The Real Losers When The Housing Bubble Bursts
Let’s not argue about whether there is a housing bubble or not, or whether the housing bubble will burst or barely deflates. This post assumes a hypothetical scenario that is yet to happen (if at all).
So who do you think will be the losers? If the housing bubble does not burst, the losers are the renters obviously. If the housing bubble bursts, the real estate investors will suffer first, and then the homeowners who bought very recently, and then the other homeowners. But for those people who put down 0%, 2%, 5%, or 10% of their own money, they will probably try their best to walk away from a house when the deal is no longer profitable. Despite that due to deficiency judgment (click to see my post), they will be still liable for any losses besides the purchase loan (most likely 80% of the purchase price), you just cannot extract money from a dead beat who may or may not declare bankruptcy. The lenders may have their plans & risks calculated, but without any real assets to recover their loans from, a dead beat dried of money simply cannot magically pay back lenders any money. The “Assets”-back loans such as home equity loans are only good as long as the homes or the assets in this case are still valued at a lofty high price. Once the housing market moves south, these asset-back loans are more like credit card loans, backed by nothing, except lengthy legal recourses.
So not only the real estate investors are the dreamers here, who think putting 5% down means only liable for 5%, but also the lenders who think all the loans are “backed by assets”, and legal recourses if needed. When there is no money to be found, there is no money. It will simply be personal credits soured, debts written off, deflation of housing prices, and mortgage interest rate risen for everybody.
When the bank loses money, who do you think will be the real losers? It’s us, everyone of us, especially the ones who did not get benefited from the housing bubble. Banks are not charities. If they lose money, they will simply do what they do best, jack up the loan interests, and lower the bank deposit interests. So if you interact with banks (of course, you do), you will be looking at forking out more to patch up the banks’ bottom line, because all these would-be-millionaire real estate investors abandon and walk away from houses. Furthermore, the central bank lead by Bernanke, will print more money like crazy to counter the deflationary force by monetary inflation. When the general inflation picks up, everyone loses.
“Putting 0% down! Head I win, tail you lose! It’s OPM, Other People’s Money (who cares)!” When the banks in our nation reach such a low point in lending standard, as to encourage mass speculation and such moral hazard, there can never be anything good comes out of it. Throughout this crazy housing bubble or boom (whatever you want to call it), I have not partaken in any of the speculation. You can call me stupid, or but I just won’t walk away from a home under any circumstances, period! To the best of my ability, I will repay everything for any loans that I take out. My moral standard does not allow me to even consider such possibility even when it is legally allowed. To me, there was never “head I win, tail you lose.”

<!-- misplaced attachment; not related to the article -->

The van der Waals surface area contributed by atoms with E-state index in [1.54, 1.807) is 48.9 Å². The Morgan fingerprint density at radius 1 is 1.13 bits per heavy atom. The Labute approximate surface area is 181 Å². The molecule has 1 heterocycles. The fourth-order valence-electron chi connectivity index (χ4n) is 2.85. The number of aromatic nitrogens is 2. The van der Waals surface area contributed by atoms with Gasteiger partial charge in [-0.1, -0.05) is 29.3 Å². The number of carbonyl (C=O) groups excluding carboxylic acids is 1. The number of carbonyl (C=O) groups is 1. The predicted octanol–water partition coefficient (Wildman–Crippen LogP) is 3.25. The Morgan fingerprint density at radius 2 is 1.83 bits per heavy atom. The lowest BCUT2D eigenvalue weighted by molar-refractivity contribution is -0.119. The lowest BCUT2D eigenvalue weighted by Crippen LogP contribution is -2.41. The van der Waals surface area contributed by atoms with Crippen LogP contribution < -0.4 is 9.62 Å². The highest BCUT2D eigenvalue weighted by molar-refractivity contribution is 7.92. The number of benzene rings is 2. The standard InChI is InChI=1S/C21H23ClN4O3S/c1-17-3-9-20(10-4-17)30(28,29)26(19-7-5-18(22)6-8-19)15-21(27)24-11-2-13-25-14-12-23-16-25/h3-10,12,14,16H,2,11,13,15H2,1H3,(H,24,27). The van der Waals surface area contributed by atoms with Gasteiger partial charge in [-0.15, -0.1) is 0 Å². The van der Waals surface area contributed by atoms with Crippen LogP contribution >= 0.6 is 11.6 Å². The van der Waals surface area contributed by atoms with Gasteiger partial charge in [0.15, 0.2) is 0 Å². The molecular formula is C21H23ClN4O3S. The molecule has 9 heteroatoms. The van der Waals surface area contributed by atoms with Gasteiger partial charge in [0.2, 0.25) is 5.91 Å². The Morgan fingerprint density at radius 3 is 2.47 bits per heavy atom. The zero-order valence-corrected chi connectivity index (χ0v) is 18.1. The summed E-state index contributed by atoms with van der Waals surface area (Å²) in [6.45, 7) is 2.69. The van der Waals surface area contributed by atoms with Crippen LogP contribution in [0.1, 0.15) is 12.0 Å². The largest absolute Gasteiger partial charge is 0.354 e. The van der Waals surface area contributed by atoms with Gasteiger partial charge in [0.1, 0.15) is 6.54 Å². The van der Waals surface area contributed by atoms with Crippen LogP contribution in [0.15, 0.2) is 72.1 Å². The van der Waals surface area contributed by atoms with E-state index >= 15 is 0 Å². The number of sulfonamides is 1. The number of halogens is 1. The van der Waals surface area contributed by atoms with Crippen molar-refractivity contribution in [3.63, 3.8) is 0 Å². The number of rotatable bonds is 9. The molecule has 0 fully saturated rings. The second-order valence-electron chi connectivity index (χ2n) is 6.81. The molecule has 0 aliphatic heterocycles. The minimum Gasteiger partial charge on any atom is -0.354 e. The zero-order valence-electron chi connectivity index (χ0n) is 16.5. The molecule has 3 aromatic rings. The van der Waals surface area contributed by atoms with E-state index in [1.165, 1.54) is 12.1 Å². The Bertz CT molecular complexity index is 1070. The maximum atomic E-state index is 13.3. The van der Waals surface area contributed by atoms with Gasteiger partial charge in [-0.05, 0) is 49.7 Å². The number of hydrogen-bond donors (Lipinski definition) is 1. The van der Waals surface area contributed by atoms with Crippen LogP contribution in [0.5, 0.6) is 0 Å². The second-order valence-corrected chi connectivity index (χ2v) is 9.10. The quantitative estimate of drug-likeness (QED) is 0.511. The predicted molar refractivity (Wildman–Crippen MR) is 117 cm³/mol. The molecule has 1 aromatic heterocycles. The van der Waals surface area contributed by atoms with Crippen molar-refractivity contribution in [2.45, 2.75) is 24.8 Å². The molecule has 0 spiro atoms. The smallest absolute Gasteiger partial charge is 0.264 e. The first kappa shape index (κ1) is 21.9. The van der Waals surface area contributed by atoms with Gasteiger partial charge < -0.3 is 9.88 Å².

I couldn’t believe what Greenspan said in one of his speech: “price stability fosters economic growth” (sorry, I am certain that he said that in his speech, but I can’t google it out). This is THE MAN who single-handedly created moral hazards one after another by bailing out big financial fiasco, and have created the two biggest bubbles, NASDAQ in 2000, and housing market bubble since 2002. Greenspan, do you really understand what you said? I can’t agree more, except that Greenspan’s actions are probably the opposites. Without a price stability, speculation is heightened or encouraged. With speculation, there are big UP and big DOWN, both ramps hurting the psyche of the society. The society is filled with speculative thoughts, and speculative tradings that produce no real economic values. The good old moral values, to work and save diligently, are completely eroded by mass speculation. What good does it do for you to work and save diligently, when all of your neighbors who participated in the real estate frenzy or NASDAQ bubble, were getting paid big and easy money.
With the US saving rate staying in negative zone (when the asset returns fully cover any short fall), our society has turned into an asset-based society. Unfortunately, the real value of the asset is not how much money it is valued at, but rather how much utility and function it can bring about. Those later values are the true purpose for the assets, while how much money the asset is changes from day to day, or from month to month. Our asset-based society has truly lost its focus.
Truly the entire society loses, when the bubble began, not when the bubble bursted. A society in speculation is a society with time and resources mis-allocated for the wrong purpose. The job of the central bankers should be to minimize the magnitude of unavoidable speculation in capitalism. Instead, Greenspan has chosen to do patch work, encouraging moral hazards, and making every subsequent wave of speculation even bigger.
Truly the real losers are everyone of us. Our values on assets and money get trashed along with the creation and bursting of the housing bubble.